“We need to get back to the mindset that hospitality is a respectable and rewarding career option, and I’m pleased that there’s a portion in the National Tourism Plan to help cultivate this way of thinking for the next generation of island ambassadors.”

He added: “Now that we have a National Tourism Plan, it’s time to actually put these ideas into motion and take action.”

President and CEO of Cambridge Beaches resort Michael Winfield, like others we sought reaction from, said he could not comment too much because he was a Tourism Board member.

But he did say “the plan is both bold and detailed and there is a great deal of work to be done”.

However, Meyer Group chairman and former St George’s Mayor Henry Hayward said he was disappointed in the plan and that it did not contain more on boosting St George’s.

“I have gone over the plan several times and I am afraid that I am not impressed,” Mr Hayward said. ”Again we have a very attractive presentation costing thousands of dollars repeating the same things that we have been talking about for years going back to David Allen’s days.”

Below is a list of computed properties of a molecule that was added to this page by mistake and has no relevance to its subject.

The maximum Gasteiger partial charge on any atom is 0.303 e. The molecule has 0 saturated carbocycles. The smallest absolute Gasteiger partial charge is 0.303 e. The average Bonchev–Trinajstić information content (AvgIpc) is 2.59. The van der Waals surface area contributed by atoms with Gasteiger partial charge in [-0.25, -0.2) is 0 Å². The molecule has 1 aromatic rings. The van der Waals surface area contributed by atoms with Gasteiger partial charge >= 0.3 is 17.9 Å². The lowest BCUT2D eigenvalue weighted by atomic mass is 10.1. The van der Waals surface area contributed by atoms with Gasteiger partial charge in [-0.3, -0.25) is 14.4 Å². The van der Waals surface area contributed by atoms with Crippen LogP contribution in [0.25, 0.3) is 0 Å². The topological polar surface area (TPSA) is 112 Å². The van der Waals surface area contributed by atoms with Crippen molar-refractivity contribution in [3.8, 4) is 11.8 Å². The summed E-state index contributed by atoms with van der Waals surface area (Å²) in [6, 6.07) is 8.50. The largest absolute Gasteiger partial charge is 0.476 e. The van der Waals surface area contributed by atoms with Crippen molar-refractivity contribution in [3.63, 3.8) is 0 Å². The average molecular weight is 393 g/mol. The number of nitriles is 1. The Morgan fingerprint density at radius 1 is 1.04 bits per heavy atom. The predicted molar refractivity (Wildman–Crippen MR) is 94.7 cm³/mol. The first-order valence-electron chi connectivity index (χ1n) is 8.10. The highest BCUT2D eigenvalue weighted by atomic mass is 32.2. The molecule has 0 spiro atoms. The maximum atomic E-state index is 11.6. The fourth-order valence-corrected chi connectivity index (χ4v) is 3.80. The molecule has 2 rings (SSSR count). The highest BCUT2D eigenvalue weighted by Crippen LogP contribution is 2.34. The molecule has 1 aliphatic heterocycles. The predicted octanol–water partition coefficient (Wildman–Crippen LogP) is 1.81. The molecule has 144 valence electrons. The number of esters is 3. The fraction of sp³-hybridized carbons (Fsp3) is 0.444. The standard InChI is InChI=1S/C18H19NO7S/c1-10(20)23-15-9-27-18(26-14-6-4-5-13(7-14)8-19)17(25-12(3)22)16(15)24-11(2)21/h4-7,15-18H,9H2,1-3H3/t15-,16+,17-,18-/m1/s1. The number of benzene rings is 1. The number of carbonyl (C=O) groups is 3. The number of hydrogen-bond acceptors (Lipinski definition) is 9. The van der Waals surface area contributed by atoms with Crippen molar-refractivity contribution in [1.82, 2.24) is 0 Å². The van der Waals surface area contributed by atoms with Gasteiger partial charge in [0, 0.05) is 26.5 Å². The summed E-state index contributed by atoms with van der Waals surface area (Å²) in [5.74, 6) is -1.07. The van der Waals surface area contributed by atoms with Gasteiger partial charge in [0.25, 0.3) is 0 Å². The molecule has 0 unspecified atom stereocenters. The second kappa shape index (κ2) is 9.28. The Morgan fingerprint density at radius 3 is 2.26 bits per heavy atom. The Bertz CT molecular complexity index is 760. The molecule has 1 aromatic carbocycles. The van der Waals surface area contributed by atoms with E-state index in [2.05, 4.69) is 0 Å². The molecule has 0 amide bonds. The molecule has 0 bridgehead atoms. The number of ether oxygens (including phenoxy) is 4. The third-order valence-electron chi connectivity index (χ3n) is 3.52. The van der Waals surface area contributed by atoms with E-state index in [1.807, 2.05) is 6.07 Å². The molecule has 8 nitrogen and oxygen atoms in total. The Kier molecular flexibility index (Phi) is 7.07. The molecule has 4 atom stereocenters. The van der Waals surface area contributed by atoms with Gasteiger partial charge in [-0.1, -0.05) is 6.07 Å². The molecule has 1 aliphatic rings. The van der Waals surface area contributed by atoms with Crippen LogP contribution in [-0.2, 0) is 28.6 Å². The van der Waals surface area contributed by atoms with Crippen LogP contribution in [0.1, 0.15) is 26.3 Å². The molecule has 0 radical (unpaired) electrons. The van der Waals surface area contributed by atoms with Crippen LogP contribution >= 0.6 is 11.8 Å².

The new Tourism Plan cited these as the “top challenges” to fix:

1. Lack of clear positioning and brand identity

2. High competition

3. Limited demand drivers

4. Highly seasonality; low occupancy rates

5. Air vs cruise imbalance and lack of focused market strategy

6. Limited quality of products and services

7. Limited local human resources capacity and lack of pride in sector

8. Transportation challenges: air lift, land and water circulations

9. Need for further inter-ministerial cooperation, continuity and PPP

10. Low investment appeal: high investment costs and high operational costs

And the Tourism Plan cited the following as Bermuda’s “top strengths” to build on:

1. Historical legacy as high-end destination

2. Unique cultural and natural resources with international appeal

3. Distinctive tourism hubs

4. High end market appeal

5. Strong cruise market arrivals; yachters and boat market with high potential

6. Business reputation, developing products for business tourists

7. High repetition rate

8. Successful collaborations and PPP (Public Private Partnership)

9. Proximity to major key source markets

10. Passionate people

The $182,365 Tourism Plan was produced by Europraxis Tourism & Leisure Advisory Services. They worked on Antigua’s new Sustainable Tourism Development Plan to guide hotel investment and a master plan for the Belize tourism industry.

This is Part 1 of a series of articles looking at the new National Tourism Plan.

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Published Jun 22, 2012 at 7:00 am (Updated Jun 22, 2012 at 7:55 am)

Let’s put new tourism plan into action, says Princess GM